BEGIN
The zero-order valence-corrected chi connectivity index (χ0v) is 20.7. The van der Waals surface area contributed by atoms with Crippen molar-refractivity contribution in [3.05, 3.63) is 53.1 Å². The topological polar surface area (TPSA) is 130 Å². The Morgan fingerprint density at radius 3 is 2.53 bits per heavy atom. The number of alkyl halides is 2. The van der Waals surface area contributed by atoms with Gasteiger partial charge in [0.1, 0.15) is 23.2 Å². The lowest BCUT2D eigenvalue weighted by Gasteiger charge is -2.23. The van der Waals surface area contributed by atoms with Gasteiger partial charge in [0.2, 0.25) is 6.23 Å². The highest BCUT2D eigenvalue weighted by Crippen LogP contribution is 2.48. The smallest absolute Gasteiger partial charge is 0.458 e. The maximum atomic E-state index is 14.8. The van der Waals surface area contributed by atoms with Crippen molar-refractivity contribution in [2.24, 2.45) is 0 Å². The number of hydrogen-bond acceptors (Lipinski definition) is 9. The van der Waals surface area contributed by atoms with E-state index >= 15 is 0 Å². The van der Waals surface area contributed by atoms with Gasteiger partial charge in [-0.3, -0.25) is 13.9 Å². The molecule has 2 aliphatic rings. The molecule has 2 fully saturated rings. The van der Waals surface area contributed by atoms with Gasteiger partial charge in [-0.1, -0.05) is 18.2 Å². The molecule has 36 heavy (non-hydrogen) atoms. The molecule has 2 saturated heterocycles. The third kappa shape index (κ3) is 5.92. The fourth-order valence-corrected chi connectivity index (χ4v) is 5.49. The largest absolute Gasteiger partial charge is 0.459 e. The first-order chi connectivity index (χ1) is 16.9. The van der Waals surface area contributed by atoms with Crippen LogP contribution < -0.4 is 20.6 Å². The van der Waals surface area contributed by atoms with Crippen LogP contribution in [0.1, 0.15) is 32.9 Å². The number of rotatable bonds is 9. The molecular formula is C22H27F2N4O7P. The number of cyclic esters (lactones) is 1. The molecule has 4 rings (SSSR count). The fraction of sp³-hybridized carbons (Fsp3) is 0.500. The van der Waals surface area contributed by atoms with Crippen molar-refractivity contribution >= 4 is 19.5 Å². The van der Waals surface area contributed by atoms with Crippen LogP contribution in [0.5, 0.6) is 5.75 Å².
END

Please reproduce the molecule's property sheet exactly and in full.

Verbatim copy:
The zero-order valence-corrected chi connectivity index (χ0v) is 20.7. The van der Waals surface area contributed by atoms with Crippen molar-refractivity contribution in [3.05, 3.63) is 53.1 Å². The topological polar surface area (TPSA) is 130 Å². The Morgan fingerprint density at radius 3 is 2.53 bits per heavy atom. The number of alkyl halides is 2. The van der Waals surface area contributed by atoms with Gasteiger partial charge in [0.1, 0.15) is 23.2 Å². The lowest BCUT2D eigenvalue weighted by Gasteiger charge is -2.23. The van der Waals surface area contributed by atoms with Gasteiger partial charge in [0.2, 0.25) is 6.23 Å². The highest BCUT2D eigenvalue weighted by Crippen LogP contribution is 2.48. The smallest absolute Gasteiger partial charge is 0.458 e. The maximum atomic E-state index is 14.8. The van der Waals surface area contributed by atoms with Crippen molar-refractivity contribution in [2.24, 2.45) is 0 Å². The number of hydrogen-bond acceptors (Lipinski definition) is 9. The van der Waals surface area contributed by atoms with E-state index >= 15 is 0 Å². The van der Waals surface area contributed by atoms with Gasteiger partial charge in [-0.3, -0.25) is 13.9 Å². The molecule has 2 aliphatic rings. The molecule has 2 fully saturated rings. The van der Waals surface area contributed by atoms with Gasteiger partial charge in [-0.1, -0.05) is 18.2 Å². The molecule has 36 heavy (non-hydrogen) atoms. The molecule has 2 saturated heterocycles. The third kappa shape index (κ3) is 5.92. The fourth-order valence-corrected chi connectivity index (χ4v) is 5.49. The largest absolute Gasteiger partial charge is 0.459 e. The first-order chi connectivity index (χ1) is 16.9. The van der Waals surface area contributed by atoms with Crippen LogP contribution < -0.4 is 20.6 Å². The van der Waals surface area contributed by atoms with Crippen LogP contribution in [0.1, 0.15) is 32.9 Å². The number of rotatable bonds is 9. The molecular formula is C22H27F2N4O7P. The number of cyclic esters (lactones) is 1. The molecule has 4 rings (SSSR count). The fraction of sp³-hybridized carbons (Fsp3) is 0.500. The van der Waals surface area contributed by atoms with Crippen molar-refractivity contribution >= 4 is 19.5 Å². The van der Waals surface area contributed by atoms with Crippen LogP contribution in [0.5, 0.6) is 5.75 Å².